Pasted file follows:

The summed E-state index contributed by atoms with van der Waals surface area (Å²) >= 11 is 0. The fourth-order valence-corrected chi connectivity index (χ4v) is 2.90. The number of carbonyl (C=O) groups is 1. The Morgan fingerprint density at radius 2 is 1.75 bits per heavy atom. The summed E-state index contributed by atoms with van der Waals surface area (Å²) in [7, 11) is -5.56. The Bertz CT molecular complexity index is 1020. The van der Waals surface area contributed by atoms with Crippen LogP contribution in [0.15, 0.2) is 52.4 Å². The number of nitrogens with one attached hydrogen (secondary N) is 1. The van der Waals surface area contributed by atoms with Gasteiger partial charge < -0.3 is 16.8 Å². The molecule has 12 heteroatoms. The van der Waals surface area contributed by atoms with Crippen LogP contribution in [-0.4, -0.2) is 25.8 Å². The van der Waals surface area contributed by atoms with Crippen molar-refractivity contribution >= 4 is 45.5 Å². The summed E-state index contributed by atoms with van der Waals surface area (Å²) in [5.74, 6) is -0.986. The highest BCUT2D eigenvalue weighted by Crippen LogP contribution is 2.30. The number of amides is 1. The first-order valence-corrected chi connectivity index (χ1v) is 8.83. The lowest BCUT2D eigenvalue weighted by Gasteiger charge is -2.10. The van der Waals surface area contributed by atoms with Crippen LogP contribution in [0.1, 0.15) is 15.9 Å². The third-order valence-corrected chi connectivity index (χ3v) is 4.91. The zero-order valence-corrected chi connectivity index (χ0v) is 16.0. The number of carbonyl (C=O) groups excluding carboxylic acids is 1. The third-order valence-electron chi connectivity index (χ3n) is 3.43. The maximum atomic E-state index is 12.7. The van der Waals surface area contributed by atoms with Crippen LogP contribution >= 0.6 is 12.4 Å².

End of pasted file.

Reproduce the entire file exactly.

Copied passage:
The summed E-state index contributed by atoms with van der Waals surface area (Å²) >= 11 is 0. The fourth-order valence-corrected chi connectivity index (χ4v) is 2.90. The number of carbonyl (C=O) groups is 1. The Morgan fingerprint density at radius 2 is 1.75 bits per heavy atom. The summed E-state index contributed by atoms with van der Waals surface area (Å²) in [7, 11) is -5.56. The Bertz CT molecular complexity index is 1020. The van der Waals surface area contributed by atoms with Crippen LogP contribution in [0.15, 0.2) is 52.4 Å². The number of nitrogens with one attached hydrogen (secondary N) is 1. The van der Waals surface area contributed by atoms with Gasteiger partial charge < -0.3 is 16.8 Å². The molecule has 12 heteroatoms. The van der Waals surface area contributed by atoms with Crippen LogP contribution in [-0.4, -0.2) is 25.8 Å². The van der Waals surface area contributed by atoms with Crippen molar-refractivity contribution >= 4 is 45.5 Å². The summed E-state index contributed by atoms with van der Waals surface area (Å²) in [5.74, 6) is -0.986. The highest BCUT2D eigenvalue weighted by Crippen LogP contribution is 2.30. The number of amides is 1. The first-order valence-corrected chi connectivity index (χ1v) is 8.83. The lowest BCUT2D eigenvalue weighted by Gasteiger charge is -2.10. The van der Waals surface area contributed by atoms with Crippen LogP contribution in [0.1, 0.15) is 15.9 Å². The third-order valence-corrected chi connectivity index (χ3v) is 4.91. The zero-order valence-corrected chi connectivity index (χ0v) is 16.0. The number of carbonyl (C=O) groups excluding carboxylic acids is 1. The third-order valence-electron chi connectivity index (χ3n) is 3.43. The maximum atomic E-state index is 12.7. The van der Waals surface area contributed by atoms with Crippen LogP contribution >= 0.6 is 12.4 Å².